There are also a slew of other independent Thai designers scattered around the third floor. The uniqueness of every store is evident - each shop has their own design, and I would say everyone's trying to outdo each other in terms of decor creativity.
Wonder Anatomie - a collection full of prints, patterns and papers (I also found about this intriguing Thai label on Monocle magazine).
Siam Center is also the cool place to be if you're looking for highly-designed food courts (on the top floor). Eating oriental food could never be this chic .
One of the culinary highlights of Siam Center for the sweet-toothed is Mr Jones' Orphanage Milk Bar. The decor is attractive and playful even to an adult (but beware of the dangerously low mock railway that an unassuming person could possibly knock his head on. Honestly I'm quite picky about my desserts and luckily this place caters for my taste. And my friends liked their desserts and drinks too!
The dessert table is heaven on earth!
Luxury fashion is quite prominent in Bangkok and according to BoF it has the capacity to rival other fashion cities of Asia. But unfortunately the luxury market is targeted towards well-healed tourists (are Malaysians included?) as the higher VAT rate (the overall difference is about 30-40% than in Hong Kong) diverts the wealthy Thais to shop elsewhere abroad.
The opposite Siam Paragon is of a different concept where luxury labels and departmental stores are located. The building design is again, modern and is never seen elsewhere personally, especially the green patches of landscape at the main court, complete with mirrored waterfalls!
A five-minute walk from Siam Paragon via the Skywalk (BTS inter-station connecting walkway) brings me to an entirely different class of neighbourhood. This is the hotspot of the rich. The pinnacle of Bangkok's luxury retail location. Gaysorn Plaza, to me, resembles Galleries Lafayette of Paris, with its high arches safeguarding the opulent fashion stores. At the same vicinity there's also Erawan Hotel, where Club 21 is. Central World is also around the corner (another mall with huge department stores...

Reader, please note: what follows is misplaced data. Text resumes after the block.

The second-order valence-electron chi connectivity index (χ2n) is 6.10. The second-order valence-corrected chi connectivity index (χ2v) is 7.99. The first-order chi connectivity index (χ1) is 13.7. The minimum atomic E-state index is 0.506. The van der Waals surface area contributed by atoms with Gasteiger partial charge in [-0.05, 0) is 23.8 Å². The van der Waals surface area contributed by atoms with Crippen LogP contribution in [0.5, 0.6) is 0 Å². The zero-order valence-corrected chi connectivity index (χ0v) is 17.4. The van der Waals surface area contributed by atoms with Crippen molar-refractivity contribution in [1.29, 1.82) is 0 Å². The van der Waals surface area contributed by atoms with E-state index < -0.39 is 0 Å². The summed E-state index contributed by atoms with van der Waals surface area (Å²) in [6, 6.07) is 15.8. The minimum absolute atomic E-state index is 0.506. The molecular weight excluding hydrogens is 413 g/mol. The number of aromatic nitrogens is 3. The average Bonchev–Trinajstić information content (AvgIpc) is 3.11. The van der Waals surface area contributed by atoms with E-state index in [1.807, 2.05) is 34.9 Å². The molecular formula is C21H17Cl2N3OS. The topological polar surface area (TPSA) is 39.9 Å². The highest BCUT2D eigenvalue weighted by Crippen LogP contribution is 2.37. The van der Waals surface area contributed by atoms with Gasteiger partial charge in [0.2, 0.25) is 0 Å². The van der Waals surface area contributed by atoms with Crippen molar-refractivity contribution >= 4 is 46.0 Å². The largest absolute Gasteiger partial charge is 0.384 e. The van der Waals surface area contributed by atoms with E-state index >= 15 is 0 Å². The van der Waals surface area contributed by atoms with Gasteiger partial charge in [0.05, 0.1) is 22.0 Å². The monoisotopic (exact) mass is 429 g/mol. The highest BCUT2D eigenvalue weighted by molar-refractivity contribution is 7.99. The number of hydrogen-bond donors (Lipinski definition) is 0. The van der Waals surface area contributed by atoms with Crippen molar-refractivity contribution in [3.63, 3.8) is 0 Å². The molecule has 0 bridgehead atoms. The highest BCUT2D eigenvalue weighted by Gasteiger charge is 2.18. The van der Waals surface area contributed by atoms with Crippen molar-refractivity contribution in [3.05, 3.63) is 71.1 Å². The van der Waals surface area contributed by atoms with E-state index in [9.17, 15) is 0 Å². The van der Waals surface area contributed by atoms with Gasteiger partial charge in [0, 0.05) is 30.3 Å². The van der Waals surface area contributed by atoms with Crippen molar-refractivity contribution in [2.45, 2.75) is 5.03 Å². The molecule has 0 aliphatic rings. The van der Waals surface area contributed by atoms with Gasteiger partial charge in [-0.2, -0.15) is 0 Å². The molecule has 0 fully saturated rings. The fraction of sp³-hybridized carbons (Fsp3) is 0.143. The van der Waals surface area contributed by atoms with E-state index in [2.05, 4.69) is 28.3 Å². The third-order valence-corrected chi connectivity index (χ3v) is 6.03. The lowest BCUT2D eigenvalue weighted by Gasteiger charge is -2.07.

Facade of Erawan Hotel, where Club 21 is located
Window display of Club 21 women's
Comme des Garçons' latest offerings at Club21 Erawan Hotel
Diverting from the usual retail therapy I was looking around for Thai-related souvenir and the famous Thai silk came to mind. I was told the Jim Thompson was the place to go for premium silk and contemporary designs, but however I could not locate the store. (the store is apparently nearby our hotel, but travelling sans mobile internet connection just proves my incompetence in searching for directions ha ha!). At the end of the day I stumbled upon a small fabric store at Surawong Road (ironically the red light district is just around the corner). I managed to grab two different fabrics for mum's baju kurung.
My fashion adventure in Bangkok is still incomplete, as time was an issue. Furthermore, travelling with quite a sizeable group meant the need to entertain everyone else's wishes to visit somewhere else (one or two of my travelling buddies are into fashion, but not very so as I am). Nevertheless the experience is invaluable, and I hope that some Thai label procurement is possible in the feature - it would be definitely a great blog material, don't you think?
text by Hafidzudin Zainal
images by Yat